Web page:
Diane Gaidry-Walker, 54, life coach, star of ‘Lov­ing Annabelle’

The Buffalo News - - OBITUARIES - By Anne Neville

On the blog of “Vérité,” her life coach­ing busi­ness, Diane GaidryWalker mused about her life af­ter her cancer di­ag­no­sis a year ago.

“I’ve learned a lot and in many ways, I’m grate­ful to the cancer for serv­ing as such a pow­er­ful teacher,” Ms. Gaidry-Walker wrote. “I’ve learned that re­gard­less of whether or not some­thing has been said a mil­lion times be­fore, it has not been said from my per­spec­tive and voice. I’ve learned that there are no guar­an­tees that I will have a voice to­mor­row or next week or next year, so if I have some­thing to say, I might want to do that to­day.”

Ms. Gaidry-Walker died Jan. 30, 2019, in her Buf­falo home. She was 54.

She acted on stage and tele­vi­sion and in film, in­clud­ing the role for which she was best known, the 2006 movie, “Lov­ing Annabelle.”

In that film, di­rected by Kather­ine Brooks, Ms. Gaidry-Walker played po­etry teacher Si­mone Bradley, who has a re­la­tion­ship with Annabelle, played by Erin Kelly, a 17-year-old stu­dent in a Catholic board­ing school.

For that role, Ms. Gaidry-Walker won the Out­stand­ing Ac­tress award at the 2006 Out­fest, a Los An­ge­les or­ga­ni­za­tion that “pro­motes LGBTQ equal­ity by cre­at­ing, shar­ing and pro­tect­ing LGBTQ sto­ries on the screen.”

Ms. Gaidry-Walker was born Oct. 11, 1964, on Ellsworth Air Force Base in Rapid City, S.D., the daugh­ter of Bar­bara Cun­ning­ham and Thomas Gaidry and sis­ter of Brian Gaidry.

She moved to Sny­der in her youth and at­tended Amherst Ju­nior and Se­nior high schools be­fore grad­u­at­ing from the Buf­falo Academy for Vis­ual and Per­form­ing Arts in 1982. She earned a bach­e­lor’s de­gree in act­ing from the New York Uni­ver­sity Tisch School of the Arts and a mas­ter’s de­gree in psy­chol­ogy from the Uni­ver­sity of Santa Mon­ica.

In 1989, she ap­peared on the CBS series “TV 101,” be­com­ing the first grad­u­ate of the arts high school to ap­pear on a net­work tele­vi­sion show.

In 1993, Ms. Gaidry-Walker co-founded the Los An­ge­les-based non­profit in­de­pen­dent film­mak­ing col­lec­tive, Film­mak­ers Al­liance, and served as its ex­ec­u­tive di­rec­tor. She played lead roles in some of the fea­ture-length films pro­duced by the or­ga­ni­za­tion.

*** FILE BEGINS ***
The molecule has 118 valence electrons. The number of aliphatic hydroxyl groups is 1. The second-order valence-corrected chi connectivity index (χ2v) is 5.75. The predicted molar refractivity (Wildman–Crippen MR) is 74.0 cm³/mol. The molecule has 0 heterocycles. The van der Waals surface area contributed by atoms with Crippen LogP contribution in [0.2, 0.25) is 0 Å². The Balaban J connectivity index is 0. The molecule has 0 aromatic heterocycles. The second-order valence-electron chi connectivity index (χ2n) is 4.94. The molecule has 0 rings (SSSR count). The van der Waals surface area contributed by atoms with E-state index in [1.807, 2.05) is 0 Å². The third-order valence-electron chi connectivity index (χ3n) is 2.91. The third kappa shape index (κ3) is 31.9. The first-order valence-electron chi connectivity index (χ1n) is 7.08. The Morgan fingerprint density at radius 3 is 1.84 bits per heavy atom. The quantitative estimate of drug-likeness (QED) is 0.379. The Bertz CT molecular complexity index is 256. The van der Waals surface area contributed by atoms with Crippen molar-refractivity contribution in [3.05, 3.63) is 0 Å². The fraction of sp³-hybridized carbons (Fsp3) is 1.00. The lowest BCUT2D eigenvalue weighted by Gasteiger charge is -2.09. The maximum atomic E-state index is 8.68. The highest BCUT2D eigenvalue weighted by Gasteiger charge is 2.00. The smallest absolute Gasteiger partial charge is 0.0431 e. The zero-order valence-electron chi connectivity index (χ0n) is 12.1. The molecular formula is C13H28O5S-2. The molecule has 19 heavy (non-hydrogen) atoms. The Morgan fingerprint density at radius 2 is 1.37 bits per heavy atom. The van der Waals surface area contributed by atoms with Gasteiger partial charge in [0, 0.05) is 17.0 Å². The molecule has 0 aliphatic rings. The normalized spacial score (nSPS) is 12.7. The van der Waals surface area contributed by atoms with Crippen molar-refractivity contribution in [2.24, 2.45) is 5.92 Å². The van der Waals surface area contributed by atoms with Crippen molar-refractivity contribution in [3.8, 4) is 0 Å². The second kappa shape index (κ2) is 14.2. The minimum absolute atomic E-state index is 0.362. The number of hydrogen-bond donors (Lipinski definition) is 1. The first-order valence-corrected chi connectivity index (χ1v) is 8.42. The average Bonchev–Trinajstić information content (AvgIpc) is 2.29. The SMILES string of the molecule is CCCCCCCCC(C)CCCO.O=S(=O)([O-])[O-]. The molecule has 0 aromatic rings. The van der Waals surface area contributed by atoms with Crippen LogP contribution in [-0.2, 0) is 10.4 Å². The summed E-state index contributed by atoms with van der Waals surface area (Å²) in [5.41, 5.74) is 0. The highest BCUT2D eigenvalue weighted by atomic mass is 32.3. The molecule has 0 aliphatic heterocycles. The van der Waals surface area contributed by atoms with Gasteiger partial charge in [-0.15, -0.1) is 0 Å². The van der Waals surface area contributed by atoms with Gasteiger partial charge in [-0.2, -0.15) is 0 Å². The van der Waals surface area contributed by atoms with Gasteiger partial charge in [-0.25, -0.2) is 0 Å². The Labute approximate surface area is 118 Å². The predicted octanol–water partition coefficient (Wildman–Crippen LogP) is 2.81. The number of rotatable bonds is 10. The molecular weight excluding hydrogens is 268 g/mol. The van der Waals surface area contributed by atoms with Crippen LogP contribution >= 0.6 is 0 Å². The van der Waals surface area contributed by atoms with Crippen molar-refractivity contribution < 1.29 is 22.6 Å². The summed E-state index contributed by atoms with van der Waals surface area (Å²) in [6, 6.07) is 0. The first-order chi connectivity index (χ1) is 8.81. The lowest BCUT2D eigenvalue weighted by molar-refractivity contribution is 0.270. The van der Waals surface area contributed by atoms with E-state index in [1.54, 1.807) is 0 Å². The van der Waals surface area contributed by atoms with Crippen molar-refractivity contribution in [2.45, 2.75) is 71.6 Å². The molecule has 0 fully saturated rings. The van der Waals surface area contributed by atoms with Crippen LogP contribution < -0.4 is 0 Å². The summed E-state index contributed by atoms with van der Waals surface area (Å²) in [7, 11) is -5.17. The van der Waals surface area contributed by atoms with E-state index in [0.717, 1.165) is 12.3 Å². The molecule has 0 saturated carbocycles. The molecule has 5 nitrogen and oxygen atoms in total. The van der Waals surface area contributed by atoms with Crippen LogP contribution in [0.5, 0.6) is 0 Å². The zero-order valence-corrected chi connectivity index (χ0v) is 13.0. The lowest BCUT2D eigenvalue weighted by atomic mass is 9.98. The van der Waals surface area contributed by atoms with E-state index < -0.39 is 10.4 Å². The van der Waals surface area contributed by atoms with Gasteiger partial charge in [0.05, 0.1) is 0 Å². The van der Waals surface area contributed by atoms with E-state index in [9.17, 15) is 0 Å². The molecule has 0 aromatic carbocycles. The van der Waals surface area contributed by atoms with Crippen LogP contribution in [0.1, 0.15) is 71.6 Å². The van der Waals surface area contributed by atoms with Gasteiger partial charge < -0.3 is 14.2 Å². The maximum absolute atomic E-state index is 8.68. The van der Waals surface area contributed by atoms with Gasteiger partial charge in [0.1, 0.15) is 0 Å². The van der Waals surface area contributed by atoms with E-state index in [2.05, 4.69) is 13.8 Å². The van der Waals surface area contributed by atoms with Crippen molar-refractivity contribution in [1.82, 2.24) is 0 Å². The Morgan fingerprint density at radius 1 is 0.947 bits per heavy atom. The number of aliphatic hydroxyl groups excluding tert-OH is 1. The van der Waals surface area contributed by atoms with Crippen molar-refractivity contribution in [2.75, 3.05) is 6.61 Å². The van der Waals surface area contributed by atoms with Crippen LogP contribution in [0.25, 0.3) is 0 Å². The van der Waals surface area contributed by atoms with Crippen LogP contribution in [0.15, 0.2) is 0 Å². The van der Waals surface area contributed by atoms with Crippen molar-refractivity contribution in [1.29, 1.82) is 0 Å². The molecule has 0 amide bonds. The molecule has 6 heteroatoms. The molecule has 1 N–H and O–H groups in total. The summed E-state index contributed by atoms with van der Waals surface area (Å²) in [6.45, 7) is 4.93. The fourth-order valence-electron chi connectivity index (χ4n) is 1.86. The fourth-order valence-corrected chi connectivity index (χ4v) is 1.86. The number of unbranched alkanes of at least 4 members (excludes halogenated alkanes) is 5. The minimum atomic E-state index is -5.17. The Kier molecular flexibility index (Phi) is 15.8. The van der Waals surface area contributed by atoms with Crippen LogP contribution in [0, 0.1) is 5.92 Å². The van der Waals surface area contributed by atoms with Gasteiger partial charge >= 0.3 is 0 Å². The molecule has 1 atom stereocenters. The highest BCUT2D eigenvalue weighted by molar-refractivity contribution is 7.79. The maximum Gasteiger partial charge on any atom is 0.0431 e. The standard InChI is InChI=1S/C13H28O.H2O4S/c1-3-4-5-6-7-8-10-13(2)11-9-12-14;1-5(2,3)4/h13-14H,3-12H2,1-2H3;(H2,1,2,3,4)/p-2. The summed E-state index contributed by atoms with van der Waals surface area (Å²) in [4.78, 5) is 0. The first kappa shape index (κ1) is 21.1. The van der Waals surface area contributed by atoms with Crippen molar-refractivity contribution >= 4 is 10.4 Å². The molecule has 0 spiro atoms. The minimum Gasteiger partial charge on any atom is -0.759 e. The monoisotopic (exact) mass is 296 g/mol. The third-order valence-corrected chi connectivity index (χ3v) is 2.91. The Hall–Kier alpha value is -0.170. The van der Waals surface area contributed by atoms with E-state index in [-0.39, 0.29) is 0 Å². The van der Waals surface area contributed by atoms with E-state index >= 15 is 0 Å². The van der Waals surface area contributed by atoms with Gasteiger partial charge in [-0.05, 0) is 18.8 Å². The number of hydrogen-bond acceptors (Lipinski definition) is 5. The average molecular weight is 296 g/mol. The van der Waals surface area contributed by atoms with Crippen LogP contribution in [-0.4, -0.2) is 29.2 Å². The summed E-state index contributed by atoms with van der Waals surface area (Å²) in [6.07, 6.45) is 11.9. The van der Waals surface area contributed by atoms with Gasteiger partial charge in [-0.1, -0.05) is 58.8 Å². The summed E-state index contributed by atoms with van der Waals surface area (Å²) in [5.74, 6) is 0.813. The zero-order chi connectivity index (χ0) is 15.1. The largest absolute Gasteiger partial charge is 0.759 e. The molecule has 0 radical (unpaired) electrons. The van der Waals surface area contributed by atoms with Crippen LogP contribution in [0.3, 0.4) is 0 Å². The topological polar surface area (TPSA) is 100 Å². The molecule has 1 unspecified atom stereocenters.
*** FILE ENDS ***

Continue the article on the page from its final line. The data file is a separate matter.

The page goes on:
Among those films was “The Dog­walker,” which was shown at the Los An­ge­les Film Fes­ti­val and won the award for Best First Fea­ture at Cinequest. The 2002 film, in which Ms. Gaidry-Walker, an abused woman, caught a flight from Buf­falo “to any­where,” had a the­atri­cal run in the Mar­ket Ar­cade Film and Arts Cen­tre in 2006.

She also starred in the Al­liance’s 2001 “Amer­ica So Beau­ti­ful,” which played at the Ber­li­nale, the Ber­lin In­ter­na­tional Film Fes­ti­val, and was the­atri­cally re­leased in Paris.

Ms. Gaidry-Walker’s nu­mer­ous short film cred­its in­clude “Trans­ac­tion,” a 2005 cinéma vérité story built around in­ter­views with a sex worker.

The film won the Grand Prix du Jury at the Cler­mont-Fer­rand In­ter­na­tional Short Film Fes­ti­val in France.

Her last movie role was in the

2018 film, “The Rain­bow Bridge Mo­tel,” which was shot in Ni­a­gara Falls.

Her tele­vi­sion ap­pear­ances in­cluded a role on the hit series “Medium.”

Af­ter re­turn­ing to Buf­falo in 2007, Ms. Gaidry-Walker opened a life­coach­ing busi­ness, “Vérité,” which means “Truth.”

In her mis­sion state­ment, she wrote, “I as­sist my clients in iden­ti­fy­ing their au­then­tic voice as op­posed to the voice of the in­ner critic. I hold a safe space for my clients to ex­am­ine and chal­lenge per­spec­tives and pat­terns that may be lim­it­ing their ful­fill­ment and joy.”

Her cancer di­ag­no­sis, she wrote, height­ened her “per­spec­tive and ap­pre­ci­a­tion for the pre­cious­ness and pos­si­bil­i­ties in ev­ery mo­ment.”

Ms. Gaidry-Walker ap­peared in many lo­cal the­atri­cal pro­duc­tions over the years, mostly with cut­tingedge Torn Space The­ater, where she ap­peared in “Store­house,” “Mo­tion Pic­ture,” “Un­cle Vanya,” “Blood on the Cat’s Neck,” “He Who Gets Slapped,” “Pro­ces­sion” and “Trace.”

At Sub­ver­sive Theatre, she ap­peared in “In the Be­gin­ning,” and for the Irish Clas­si­cal Theatre Co., she played Dona Lu­cia in “Charley’s Aunt” and Mary Ty­rone in Eu­gene O’Neill’s “Long Day’s Jour­ney Into Night.”

In 2012, she acted in the onewoman show “we are not afraid of the dark,” in six cities in Europe and nar­rated the au­dio­book “Safe Har­bor.”

Ms. Gaidry-Walker’s work with ex­per­i­men­tal di­rec­tor Richard Fore­man on the Bridge Project re­sulted in the film “Once Ev­ery Day,” which was screened at the 50th New York Film Fes­ti­val in 2012.

Be­sides her par­ents and brother, Ms. Gaidry-Walker is sur­vived by her step­mother, Betsy Gaidry; her hus­band, Thomas K. Walker; two step­daugh­ters, Bella and Tess Walker; and a step­son, Ian Walker.

The fam­ily plans a cel­e­bra­tion of her life in the spring.

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